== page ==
What's Up With Hollywood's Hitler Moment?

First Mel Gibson, then Oliver Stone, now Paris Hilton: what's going on?

July 28, 2010 — -- First came Mel Gibson's anti-Semitic rants, the sequel.

Then, Oliver Stone's slam that maybe the movie industry made too much about the Holocaust.

After that, Paris Hilton's latest pose: one hand above the upper lip, the other angled in the air, military hat cocked slightly to the side.

And just like that, Hollywood dragged the 70-year-old tragedy of Nazism back into the limelight.

It's not clear what spawned the current fascination with all things anti-Semitic, or seemingly so. What's certain: a lot of people are unhappy about it.

In Gibson's case, the hateful slurs he spewed during his 2006 DUI arrest made it obvious that he wasn't right in the head. His latest rants -- telling his ex-girlfriend, Oksana Grigorieva, "I want Jew blood on my hands," according to a report from RadarOnline.com -- corroborate the now commonly held theory that he's just plain nuts.

Stone's musings were more surprising. In an interview with The Sunday Times of London, the director, promoting his documentary "South of the Border" about South American politics, called out the "Jewish domination of the media" and asserted that Israel had "f**ked up United States foreign policy for years." Stone's most controversial comments came when he defended Adolf Hitler. (It didn't help that he's currently sporting some Hitler-esque hair above his upper lip.)

"Hitler was a Frankenstein, but there was also a Dr. Frankenstein," he said. "German industrialists, the Americans and the British. He had a lot of support. Hitler did far more damage to the Russians than the Jewish people."

Monday, both the Anti-Defamation League and the American Jewish Committee took Stone to task. Abraham H. Foxman, national director of the ADL, called Stone "absurd" and said his words "conjure up some of the most stereotypical and conspiratorial notions of undue Jewish power and influence."

AJC executive director David Harris issued a statement saying "Stone has outed himself as an anti-Semite," adding, "For all of Stone's progressive pretensions, his remark is no different from one of the drunken, Jew-hating rants of his fellow Hollywood celebrity, Mel Gibson."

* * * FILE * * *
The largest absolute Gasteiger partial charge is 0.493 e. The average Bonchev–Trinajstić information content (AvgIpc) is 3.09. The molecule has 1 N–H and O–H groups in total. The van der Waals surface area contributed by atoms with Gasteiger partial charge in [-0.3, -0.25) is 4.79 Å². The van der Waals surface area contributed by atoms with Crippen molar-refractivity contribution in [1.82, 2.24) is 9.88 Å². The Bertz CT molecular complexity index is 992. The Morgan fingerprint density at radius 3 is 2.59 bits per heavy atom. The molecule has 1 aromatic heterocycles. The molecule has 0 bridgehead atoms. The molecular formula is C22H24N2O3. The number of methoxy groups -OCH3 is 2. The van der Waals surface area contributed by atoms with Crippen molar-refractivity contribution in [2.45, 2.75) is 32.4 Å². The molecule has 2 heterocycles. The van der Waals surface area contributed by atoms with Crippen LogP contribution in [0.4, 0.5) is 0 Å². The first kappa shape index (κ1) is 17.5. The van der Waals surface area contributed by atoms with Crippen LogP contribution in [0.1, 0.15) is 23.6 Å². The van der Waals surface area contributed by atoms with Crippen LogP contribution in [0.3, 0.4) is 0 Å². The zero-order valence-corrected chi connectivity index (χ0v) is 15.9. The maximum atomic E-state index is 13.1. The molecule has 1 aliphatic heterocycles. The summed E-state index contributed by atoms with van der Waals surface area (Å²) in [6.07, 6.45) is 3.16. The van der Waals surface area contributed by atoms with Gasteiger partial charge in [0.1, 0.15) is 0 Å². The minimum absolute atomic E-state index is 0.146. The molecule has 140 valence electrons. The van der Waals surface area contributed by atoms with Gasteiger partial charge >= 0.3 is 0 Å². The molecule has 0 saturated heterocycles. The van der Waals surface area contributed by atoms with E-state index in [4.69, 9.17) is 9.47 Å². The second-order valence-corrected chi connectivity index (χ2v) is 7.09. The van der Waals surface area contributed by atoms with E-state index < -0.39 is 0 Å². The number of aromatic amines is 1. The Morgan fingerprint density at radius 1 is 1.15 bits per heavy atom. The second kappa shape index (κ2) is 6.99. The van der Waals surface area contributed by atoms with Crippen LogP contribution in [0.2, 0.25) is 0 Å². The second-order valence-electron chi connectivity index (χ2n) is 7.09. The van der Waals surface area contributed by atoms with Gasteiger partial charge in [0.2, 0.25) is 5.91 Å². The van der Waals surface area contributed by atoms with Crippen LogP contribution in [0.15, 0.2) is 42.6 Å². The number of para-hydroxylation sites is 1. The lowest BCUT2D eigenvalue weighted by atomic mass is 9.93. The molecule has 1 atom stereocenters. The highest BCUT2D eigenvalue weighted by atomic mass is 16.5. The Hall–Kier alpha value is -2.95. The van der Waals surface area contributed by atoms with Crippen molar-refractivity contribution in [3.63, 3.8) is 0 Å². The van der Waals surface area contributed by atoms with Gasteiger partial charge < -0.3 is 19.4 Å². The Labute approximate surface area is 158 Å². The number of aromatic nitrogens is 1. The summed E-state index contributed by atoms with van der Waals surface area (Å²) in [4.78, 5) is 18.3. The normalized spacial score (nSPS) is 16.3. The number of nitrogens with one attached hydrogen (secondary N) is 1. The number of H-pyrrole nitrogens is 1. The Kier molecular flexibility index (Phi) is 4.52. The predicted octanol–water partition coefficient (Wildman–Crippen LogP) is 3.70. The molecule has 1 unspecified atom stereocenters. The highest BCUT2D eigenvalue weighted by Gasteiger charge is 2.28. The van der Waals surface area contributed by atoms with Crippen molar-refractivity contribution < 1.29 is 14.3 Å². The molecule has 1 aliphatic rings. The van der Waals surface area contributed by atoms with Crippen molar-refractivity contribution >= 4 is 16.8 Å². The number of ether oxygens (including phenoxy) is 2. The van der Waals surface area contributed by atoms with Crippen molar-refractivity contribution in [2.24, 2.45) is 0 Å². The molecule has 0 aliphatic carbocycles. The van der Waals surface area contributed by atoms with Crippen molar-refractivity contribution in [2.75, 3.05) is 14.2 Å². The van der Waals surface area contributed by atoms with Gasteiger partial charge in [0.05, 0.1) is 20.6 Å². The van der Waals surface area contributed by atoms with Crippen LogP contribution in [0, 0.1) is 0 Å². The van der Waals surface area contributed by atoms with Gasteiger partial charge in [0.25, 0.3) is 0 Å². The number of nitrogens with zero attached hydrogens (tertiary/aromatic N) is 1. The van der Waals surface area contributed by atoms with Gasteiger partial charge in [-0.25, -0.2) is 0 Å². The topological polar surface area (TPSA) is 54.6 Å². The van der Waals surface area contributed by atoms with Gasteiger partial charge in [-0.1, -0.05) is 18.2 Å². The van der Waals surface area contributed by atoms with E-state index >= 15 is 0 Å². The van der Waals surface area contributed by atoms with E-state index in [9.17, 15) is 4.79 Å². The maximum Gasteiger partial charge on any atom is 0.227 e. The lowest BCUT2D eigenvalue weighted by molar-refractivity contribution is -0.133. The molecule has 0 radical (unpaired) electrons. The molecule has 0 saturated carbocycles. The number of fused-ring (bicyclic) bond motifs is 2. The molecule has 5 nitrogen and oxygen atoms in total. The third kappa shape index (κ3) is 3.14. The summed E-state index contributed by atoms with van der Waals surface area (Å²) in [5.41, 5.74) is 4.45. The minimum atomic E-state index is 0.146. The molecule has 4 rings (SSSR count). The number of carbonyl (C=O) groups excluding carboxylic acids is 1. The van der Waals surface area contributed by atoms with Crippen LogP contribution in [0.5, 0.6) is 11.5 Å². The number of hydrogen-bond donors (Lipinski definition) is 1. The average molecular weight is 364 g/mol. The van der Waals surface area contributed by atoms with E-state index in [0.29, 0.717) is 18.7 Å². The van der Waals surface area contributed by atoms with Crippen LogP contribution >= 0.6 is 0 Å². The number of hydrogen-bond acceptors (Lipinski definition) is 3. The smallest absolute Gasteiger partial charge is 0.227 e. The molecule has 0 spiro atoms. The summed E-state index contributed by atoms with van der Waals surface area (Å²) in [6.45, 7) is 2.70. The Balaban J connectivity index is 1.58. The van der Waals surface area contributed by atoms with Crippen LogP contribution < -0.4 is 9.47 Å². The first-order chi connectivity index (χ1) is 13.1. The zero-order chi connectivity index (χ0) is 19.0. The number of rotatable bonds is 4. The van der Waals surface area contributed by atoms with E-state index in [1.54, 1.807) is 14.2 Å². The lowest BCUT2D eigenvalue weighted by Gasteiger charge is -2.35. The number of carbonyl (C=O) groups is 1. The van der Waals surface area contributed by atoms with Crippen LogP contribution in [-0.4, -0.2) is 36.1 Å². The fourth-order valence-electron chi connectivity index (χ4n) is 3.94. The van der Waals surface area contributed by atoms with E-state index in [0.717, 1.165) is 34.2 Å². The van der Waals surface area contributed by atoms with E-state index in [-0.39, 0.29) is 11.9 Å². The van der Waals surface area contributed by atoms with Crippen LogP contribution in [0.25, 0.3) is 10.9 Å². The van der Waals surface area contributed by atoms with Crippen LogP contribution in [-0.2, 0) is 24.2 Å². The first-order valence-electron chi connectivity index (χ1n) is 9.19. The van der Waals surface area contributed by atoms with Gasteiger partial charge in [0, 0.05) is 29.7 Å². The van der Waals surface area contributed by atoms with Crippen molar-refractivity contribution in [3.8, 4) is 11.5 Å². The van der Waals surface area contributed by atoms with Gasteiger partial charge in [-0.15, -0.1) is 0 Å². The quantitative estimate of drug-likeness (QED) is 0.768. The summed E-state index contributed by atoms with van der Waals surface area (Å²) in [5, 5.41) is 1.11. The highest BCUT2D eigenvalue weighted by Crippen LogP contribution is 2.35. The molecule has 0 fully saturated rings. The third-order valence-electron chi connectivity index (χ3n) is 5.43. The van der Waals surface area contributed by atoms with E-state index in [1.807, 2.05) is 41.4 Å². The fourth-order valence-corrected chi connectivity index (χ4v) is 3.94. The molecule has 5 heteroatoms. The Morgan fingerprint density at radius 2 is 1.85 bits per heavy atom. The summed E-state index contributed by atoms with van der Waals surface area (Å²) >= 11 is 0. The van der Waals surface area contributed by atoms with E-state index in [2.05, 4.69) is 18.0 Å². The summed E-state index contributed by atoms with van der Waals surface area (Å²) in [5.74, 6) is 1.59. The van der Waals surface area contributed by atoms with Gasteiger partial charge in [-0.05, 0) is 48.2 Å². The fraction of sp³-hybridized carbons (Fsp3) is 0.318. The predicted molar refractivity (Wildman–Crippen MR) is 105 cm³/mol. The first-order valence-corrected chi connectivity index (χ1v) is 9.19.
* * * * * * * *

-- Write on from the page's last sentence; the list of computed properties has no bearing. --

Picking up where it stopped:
Hollywood's Hitler Moment

Stone, prone to edgy quips -- he praised divisive Venezuelan president Hugo Chavez during his "South of the Border" press tour-- issued an apology Monday.

"In trying to make a broader historical point about the range of atrocities the Germans committed against many people, I made a clumsy association about the Holocaust, for which I am sorry and I regret," he said in a statement. "Jews obviously do not control media or any other industry. The fact that the Holocaust is still a very important, vivid and current matter today is, in fact, a great credit to the very hard work of a broad coalition of people committed to the remembrance of this atrocity -- and it was an atrocity."

As for Hilton, the 29-year-old socialite claims the pose she struck on a yacht in St. Tropez was not intended to be a Heil Hitler-like salute. Her publicist told the UK's Daily Mail, "'Paris was dancing and having fun with her arm up in the air as she always dances like that and was scratching [her] face when a photo was taken."

Plausible? Sure. Stupid? Probably. After the hell Prince Harry raised by slapping on a Swastika armband for a 2005 costume party, it stands to reason that most people in the public eye would avoid Nazi-like arm gestures and fashion statements at all costs (excepting John Cleese, whose Hitler parody deserves some kind of trophy.)

Put together, the three incidents serve as a reminder that (to paraphrase "30 Rock's" Tracy Morgan) when it comes to making off-the-cuff statements about Hitler and the Holocaust, whether with words or body movements, it is indeed too soon. Gibson, with his affinity for anti-Semitic comments, is a goner.

"I'm not sure what the cause of this could be except a sudden bout of celebrity mental illness," mused Hollywood publicist Michael Levine. "Oliver Stone, he's a great filmmaker, a brilliant filmmaker, but that shouldn't give him a free pass to say morally contemptible things. I don't think Mel Gibson has a future in this industry. Paris, who knows?"